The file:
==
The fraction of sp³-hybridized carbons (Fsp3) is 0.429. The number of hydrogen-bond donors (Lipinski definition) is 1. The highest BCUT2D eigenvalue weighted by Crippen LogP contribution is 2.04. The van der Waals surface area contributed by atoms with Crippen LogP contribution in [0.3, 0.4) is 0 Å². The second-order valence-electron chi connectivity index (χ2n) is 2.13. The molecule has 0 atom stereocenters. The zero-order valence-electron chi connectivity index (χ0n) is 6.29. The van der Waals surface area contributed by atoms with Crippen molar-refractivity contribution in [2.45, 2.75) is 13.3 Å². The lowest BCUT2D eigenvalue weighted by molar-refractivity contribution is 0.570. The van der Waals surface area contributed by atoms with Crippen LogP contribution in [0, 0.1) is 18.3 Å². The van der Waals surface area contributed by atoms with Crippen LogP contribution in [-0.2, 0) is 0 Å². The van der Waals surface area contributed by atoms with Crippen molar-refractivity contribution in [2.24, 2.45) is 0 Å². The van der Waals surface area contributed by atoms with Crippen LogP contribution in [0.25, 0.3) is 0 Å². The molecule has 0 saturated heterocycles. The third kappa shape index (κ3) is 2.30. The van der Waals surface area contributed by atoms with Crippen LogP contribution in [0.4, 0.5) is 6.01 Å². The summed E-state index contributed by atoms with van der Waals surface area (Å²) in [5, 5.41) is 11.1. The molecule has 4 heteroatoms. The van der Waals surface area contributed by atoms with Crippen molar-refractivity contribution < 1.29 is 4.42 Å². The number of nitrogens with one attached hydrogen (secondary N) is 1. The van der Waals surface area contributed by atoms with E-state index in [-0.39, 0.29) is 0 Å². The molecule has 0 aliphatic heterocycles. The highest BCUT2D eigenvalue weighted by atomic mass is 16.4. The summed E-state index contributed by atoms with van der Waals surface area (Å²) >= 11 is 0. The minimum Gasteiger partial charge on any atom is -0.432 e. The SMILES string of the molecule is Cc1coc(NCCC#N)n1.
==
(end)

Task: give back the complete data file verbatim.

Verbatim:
The fraction of sp³-hybridized carbons (Fsp3) is 0.429. The number of hydrogen-bond donors (Lipinski definition) is 1. The highest BCUT2D eigenvalue weighted by Crippen LogP contribution is 2.04. The van der Waals surface area contributed by atoms with Crippen LogP contribution in [0.3, 0.4) is 0 Å². The second-order valence-electron chi connectivity index (χ2n) is 2.13. The molecule has 0 atom stereocenters. The zero-order valence-electron chi connectivity index (χ0n) is 6.29. The van der Waals surface area contributed by atoms with Crippen molar-refractivity contribution in [2.45, 2.75) is 13.3 Å². The lowest BCUT2D eigenvalue weighted by molar-refractivity contribution is 0.570. The van der Waals surface area contributed by atoms with Crippen LogP contribution in [0, 0.1) is 18.3 Å². The van der Waals surface area contributed by atoms with Crippen LogP contribution in [-0.2, 0) is 0 Å². The van der Waals surface area contributed by atoms with Crippen molar-refractivity contribution in [2.24, 2.45) is 0 Å². The van der Waals surface area contributed by atoms with Crippen LogP contribution in [0.25, 0.3) is 0 Å². The molecule has 0 saturated heterocycles. The third kappa shape index (κ3) is 2.30. The van der Waals surface area contributed by atoms with Crippen LogP contribution in [0.4, 0.5) is 6.01 Å². The summed E-state index contributed by atoms with van der Waals surface area (Å²) in [5, 5.41) is 11.1. The molecule has 4 heteroatoms. The van der Waals surface area contributed by atoms with Crippen molar-refractivity contribution < 1.29 is 4.42 Å². The number of nitrogens with one attached hydrogen (secondary N) is 1. The van der Waals surface area contributed by atoms with E-state index in [-0.39, 0.29) is 0 Å². The molecule has 0 aliphatic heterocycles. The highest BCUT2D eigenvalue weighted by atomic mass is 16.4. The summed E-state index contributed by atoms with van der Waals surface area (Å²) >= 11 is 0. The minimum Gasteiger partial charge on any atom is -0.432 e. The SMILES string of the molecule is Cc1coc(NCCC#N)n1.